I continue to hear about different trauma training programs emerging because of the changing priorities towards our systems of care and the need for professionals to be properly trained to handle what they will encounter. Yet, becoming trauma-informed is complex, unlike the training for a specific skill that can be transferred with a brief session.
The very nature of trauma precludes it from being a once-and-done type of training.
Yes, we can acknowledge that trauma is pervasive. We can talk about high ACE (Adverse Childhood Experiences) scores and their impact on health, emotions, and relationships. We can discuss brain states and varied unhealthy coping mechanisms that trauma-impacted individuals typically use. We can even characterize the many types of trauma that contribute to intense issues that people face each day.
But those facts—as complex as they are—just touch the surface of what is going on in the brain and psyche of someone who has been traumatized.
We are still learning the nuances of trauma’s impact on the brain.
Yet, the approaches to help trauma-impacted individuals have to take into consideration diverse multi-dimensional issues:
- The type of trauma
- The repetitive nature of the trauma
- How sensitive someone may be to specific forms of trauma
- The family dynamics involved
- The many possible ways that an individual may be responding to the specific trauma
- The way others in one’s life are impacted
- What messages are sent to the trauma-impacted individual
And what about the strategies to deal with trauma?
So often, we have utilized cognitive counseling approaches. But the problem often lies with the fact the individual is not in the cognitive part of their brain. So the person is unable to comprehend typical “talk” types of therapy.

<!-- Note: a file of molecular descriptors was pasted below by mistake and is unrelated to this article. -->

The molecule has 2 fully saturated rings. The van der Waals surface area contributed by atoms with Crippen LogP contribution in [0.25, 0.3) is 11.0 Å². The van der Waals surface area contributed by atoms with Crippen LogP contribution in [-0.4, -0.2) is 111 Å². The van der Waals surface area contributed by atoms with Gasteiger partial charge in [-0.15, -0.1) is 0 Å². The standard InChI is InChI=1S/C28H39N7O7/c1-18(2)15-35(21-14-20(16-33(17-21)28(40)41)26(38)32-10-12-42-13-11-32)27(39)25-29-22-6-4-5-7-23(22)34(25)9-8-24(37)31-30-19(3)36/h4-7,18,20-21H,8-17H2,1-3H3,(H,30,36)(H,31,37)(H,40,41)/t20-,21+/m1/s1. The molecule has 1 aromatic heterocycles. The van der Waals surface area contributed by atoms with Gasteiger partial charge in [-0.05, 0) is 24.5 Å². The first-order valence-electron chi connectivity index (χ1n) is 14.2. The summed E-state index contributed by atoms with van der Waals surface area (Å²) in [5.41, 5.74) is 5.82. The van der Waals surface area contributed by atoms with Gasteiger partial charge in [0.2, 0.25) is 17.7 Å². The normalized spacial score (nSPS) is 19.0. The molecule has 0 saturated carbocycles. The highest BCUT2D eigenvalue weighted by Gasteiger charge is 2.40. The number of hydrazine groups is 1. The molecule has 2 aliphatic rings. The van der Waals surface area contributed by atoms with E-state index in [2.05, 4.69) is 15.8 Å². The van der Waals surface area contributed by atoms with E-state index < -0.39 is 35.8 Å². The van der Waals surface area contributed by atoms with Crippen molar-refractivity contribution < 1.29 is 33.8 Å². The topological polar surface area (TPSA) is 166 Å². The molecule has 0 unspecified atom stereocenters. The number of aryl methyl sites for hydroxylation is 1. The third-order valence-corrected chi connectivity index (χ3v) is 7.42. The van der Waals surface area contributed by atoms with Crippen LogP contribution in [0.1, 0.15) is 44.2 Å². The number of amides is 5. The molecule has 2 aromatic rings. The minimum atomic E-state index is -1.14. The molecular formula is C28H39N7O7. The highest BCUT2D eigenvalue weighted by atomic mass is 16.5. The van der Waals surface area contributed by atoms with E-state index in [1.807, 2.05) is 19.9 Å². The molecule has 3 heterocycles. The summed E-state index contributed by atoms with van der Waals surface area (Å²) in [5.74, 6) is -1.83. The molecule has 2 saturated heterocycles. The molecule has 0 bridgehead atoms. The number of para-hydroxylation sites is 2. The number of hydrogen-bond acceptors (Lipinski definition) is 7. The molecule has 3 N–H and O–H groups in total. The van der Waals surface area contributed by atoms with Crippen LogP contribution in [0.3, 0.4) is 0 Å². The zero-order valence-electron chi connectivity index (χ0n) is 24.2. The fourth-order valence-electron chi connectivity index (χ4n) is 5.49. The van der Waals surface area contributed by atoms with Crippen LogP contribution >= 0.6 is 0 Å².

That fact alone makes treatment very complicated. Frequently, we find individuals need more somatosensory types of regulation activities so they can become regulated enough to comprehend what a therapist may be attempting to discuss.
Moreover, a huge caution dictates we all have to be careful about our approach so we do not re-traumatize the person. The lens, sensitivity, different language, neurology, unique personality, compassion, creativity in therapeutic approaches, and so much more are all part of the understanding that we must have in order to deal effectively with trauma-impacted individuals.
So what kind of training teaches you all of this?
Good question! It is most certain that a one-day seminar (or even a week) of training is not adequate.
It is not merely there is a lot to know or a lot to discuss and process. There also needs to be continual feedback while dealing with traumatized individuals so the trainee gets the comprehensive support and guidance needed to be trauma-competent.
One thing we have come to realize as we have trained thousands of professionals is that we must approach this issue with humility and compassion.
Even though Lakeside has some broad overview courses that teach basic trauma information, we make it clear that this type of brief training is only a beginning.
We have a great deal of respect for the whole subject of trauma.
Therefore, we offer almost a year of training, every other week, in order for someone to become trauma-competent. Significant and compelling is the more we teach, the more our participants want to learn because they quickly discover there are always new facts and processes to learn and understand in order to bring hope and healing to trauma-impacted individuals.
Trauma is both pervasive and complex.
It fits no formulas for healing, and it takes a great deal of time to overcome its impact. We hope that in all we do as a trauma training organization, we will be diligent to be comprehensive, neurologically sophisticated, and deeply compassionate in both what we train and how we train those who are valiantly dealing with trauma-impacted individuals.
It’s not easy but incredibly worthwhile.
Gerry Vassar, President/CEO, Lakeside